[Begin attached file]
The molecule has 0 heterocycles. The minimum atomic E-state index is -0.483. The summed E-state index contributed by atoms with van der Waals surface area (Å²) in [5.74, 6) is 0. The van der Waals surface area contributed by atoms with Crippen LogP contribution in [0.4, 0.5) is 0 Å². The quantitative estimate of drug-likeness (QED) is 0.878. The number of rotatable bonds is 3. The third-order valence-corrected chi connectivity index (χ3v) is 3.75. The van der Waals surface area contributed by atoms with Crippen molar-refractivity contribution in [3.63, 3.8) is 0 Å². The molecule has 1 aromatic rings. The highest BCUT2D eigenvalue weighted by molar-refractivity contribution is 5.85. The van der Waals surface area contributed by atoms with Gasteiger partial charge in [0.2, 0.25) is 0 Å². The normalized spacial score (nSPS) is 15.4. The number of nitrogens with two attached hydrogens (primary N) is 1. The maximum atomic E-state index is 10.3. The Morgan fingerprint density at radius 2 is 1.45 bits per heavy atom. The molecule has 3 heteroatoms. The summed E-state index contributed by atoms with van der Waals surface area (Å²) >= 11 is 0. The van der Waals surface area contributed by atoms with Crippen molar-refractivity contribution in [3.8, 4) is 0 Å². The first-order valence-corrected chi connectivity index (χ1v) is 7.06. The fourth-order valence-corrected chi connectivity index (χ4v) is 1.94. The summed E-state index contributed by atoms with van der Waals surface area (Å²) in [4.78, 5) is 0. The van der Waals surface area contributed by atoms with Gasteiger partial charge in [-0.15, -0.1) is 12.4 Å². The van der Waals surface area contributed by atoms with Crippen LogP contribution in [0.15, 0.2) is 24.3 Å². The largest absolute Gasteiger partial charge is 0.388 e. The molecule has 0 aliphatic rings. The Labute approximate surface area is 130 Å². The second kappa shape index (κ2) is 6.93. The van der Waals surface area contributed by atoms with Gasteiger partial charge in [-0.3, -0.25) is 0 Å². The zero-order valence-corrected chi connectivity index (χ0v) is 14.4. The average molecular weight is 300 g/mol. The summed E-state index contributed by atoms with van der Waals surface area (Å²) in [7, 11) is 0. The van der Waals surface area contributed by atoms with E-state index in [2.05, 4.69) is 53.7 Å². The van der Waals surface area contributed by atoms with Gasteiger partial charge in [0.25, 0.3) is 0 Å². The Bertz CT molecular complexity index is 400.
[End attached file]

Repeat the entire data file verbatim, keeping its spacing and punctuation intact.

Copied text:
The molecule has 0 heterocycles. The minimum atomic E-state index is -0.483. The summed E-state index contributed by atoms with van der Waals surface area (Å²) in [5.74, 6) is 0. The van der Waals surface area contributed by atoms with Crippen LogP contribution in [0.4, 0.5) is 0 Å². The quantitative estimate of drug-likeness (QED) is 0.878. The number of rotatable bonds is 3. The third-order valence-corrected chi connectivity index (χ3v) is 3.75. The van der Waals surface area contributed by atoms with Crippen molar-refractivity contribution in [3.63, 3.8) is 0 Å². The molecule has 1 aromatic rings. The highest BCUT2D eigenvalue weighted by molar-refractivity contribution is 5.85. The van der Waals surface area contributed by atoms with Gasteiger partial charge in [0.2, 0.25) is 0 Å². The normalized spacial score (nSPS) is 15.4. The number of nitrogens with two attached hydrogens (primary N) is 1. The maximum atomic E-state index is 10.3. The Morgan fingerprint density at radius 2 is 1.45 bits per heavy atom. The molecule has 3 heteroatoms. The summed E-state index contributed by atoms with van der Waals surface area (Å²) >= 11 is 0. The van der Waals surface area contributed by atoms with Crippen molar-refractivity contribution in [3.8, 4) is 0 Å². The first-order valence-corrected chi connectivity index (χ1v) is 7.06. The fourth-order valence-corrected chi connectivity index (χ4v) is 1.94. The summed E-state index contributed by atoms with van der Waals surface area (Å²) in [4.78, 5) is 0. The van der Waals surface area contributed by atoms with Gasteiger partial charge in [-0.15, -0.1) is 12.4 Å². The van der Waals surface area contributed by atoms with Crippen LogP contribution in [0.15, 0.2) is 24.3 Å². The largest absolute Gasteiger partial charge is 0.388 e. The molecule has 0 aliphatic rings. The Labute approximate surface area is 130 Å². The second kappa shape index (κ2) is 6.93. The van der Waals surface area contributed by atoms with Gasteiger partial charge in [-0.3, -0.25) is 0 Å². The zero-order valence-corrected chi connectivity index (χ0v) is 14.4. The average molecular weight is 300 g/mol. The summed E-state index contributed by atoms with van der Waals surface area (Å²) in [7, 11) is 0. The van der Waals surface area contributed by atoms with E-state index in [2.05, 4.69) is 53.7 Å². The van der Waals surface area contributed by atoms with Gasteiger partial charge in [0.25, 0.3) is 0 Å². The Bertz CT molecular complexity index is 400.